Round 2 (Pick 45) – Justin Madubuike (IDL, Texas A&M) – Madubuike is not what I would consider a starter day 1, even though he has knack for getting penetration on both run and pass downs. He would be in a situation where he can learn from both Suh and Vita Vea, which is something most young defensive lineman don’t get to do. His biggest appeal is versatility. He played inside and outside and was very disruptive.
Round 3 (Pick 75) – Zach Moss (RB, Utah)- Moss isn’t known for his breakaway speed. He is more of a bigger back that knows how to break tackles, especially in short yardage situations (something the Bucs desperately need). He is great in the passing game and knows how to run routes. Basically Peyton Baber but better. Ronald Jones and Moss will be a 1-2 punch for years to come.
Round 4 (Pick 107) – Alex Highsmith (Edge, Charlotte)- With JPP and Shaq Barrett returning, he would just be a situational pass rusher for a few years and if he only has to worry about teeing off and getting after the passer, I am perfectly okay with that. He racked up 21.5 TFL, 14 sacks and 3 forced fumbles his senior season. Great late round pick for the Bucs here.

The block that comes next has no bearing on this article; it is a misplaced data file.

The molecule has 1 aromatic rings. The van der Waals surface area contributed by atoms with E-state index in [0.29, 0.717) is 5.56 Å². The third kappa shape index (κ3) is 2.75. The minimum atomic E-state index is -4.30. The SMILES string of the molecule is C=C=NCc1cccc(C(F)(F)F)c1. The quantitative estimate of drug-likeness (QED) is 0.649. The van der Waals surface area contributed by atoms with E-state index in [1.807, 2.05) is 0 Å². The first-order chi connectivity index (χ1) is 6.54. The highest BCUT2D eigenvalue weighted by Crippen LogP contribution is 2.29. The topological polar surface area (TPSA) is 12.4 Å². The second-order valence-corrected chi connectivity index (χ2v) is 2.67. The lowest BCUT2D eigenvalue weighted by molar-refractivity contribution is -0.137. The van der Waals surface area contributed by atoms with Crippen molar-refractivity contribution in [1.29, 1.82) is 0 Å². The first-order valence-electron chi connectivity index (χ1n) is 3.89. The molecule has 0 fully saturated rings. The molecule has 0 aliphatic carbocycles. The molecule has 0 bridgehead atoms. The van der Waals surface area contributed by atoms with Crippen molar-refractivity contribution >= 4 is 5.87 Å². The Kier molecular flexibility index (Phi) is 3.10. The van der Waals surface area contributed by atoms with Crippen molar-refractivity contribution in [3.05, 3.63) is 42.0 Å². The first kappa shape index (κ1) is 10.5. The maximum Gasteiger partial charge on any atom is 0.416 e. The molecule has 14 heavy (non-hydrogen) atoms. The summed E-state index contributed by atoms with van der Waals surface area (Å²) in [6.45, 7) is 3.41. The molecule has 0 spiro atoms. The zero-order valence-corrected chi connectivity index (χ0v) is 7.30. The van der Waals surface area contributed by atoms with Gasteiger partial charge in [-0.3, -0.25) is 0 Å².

Round 4 (Projected Comp Pick TBD) -Michael Pittman Jr. (WR, USC)- Pittman needs to be in a vertical offense to get the most out of his potential, and it just so happens to be that the Bucs are a heavy vertical offense. He obviously would be fourth or fifth WR on the depth chart behind Evans, Godwin and Perriman. He can play both slot and outside receiver. His biggest flaw is acceleration off the line of scrimmage. Will be a core special team player. He has a very good cast around him to help develop his game.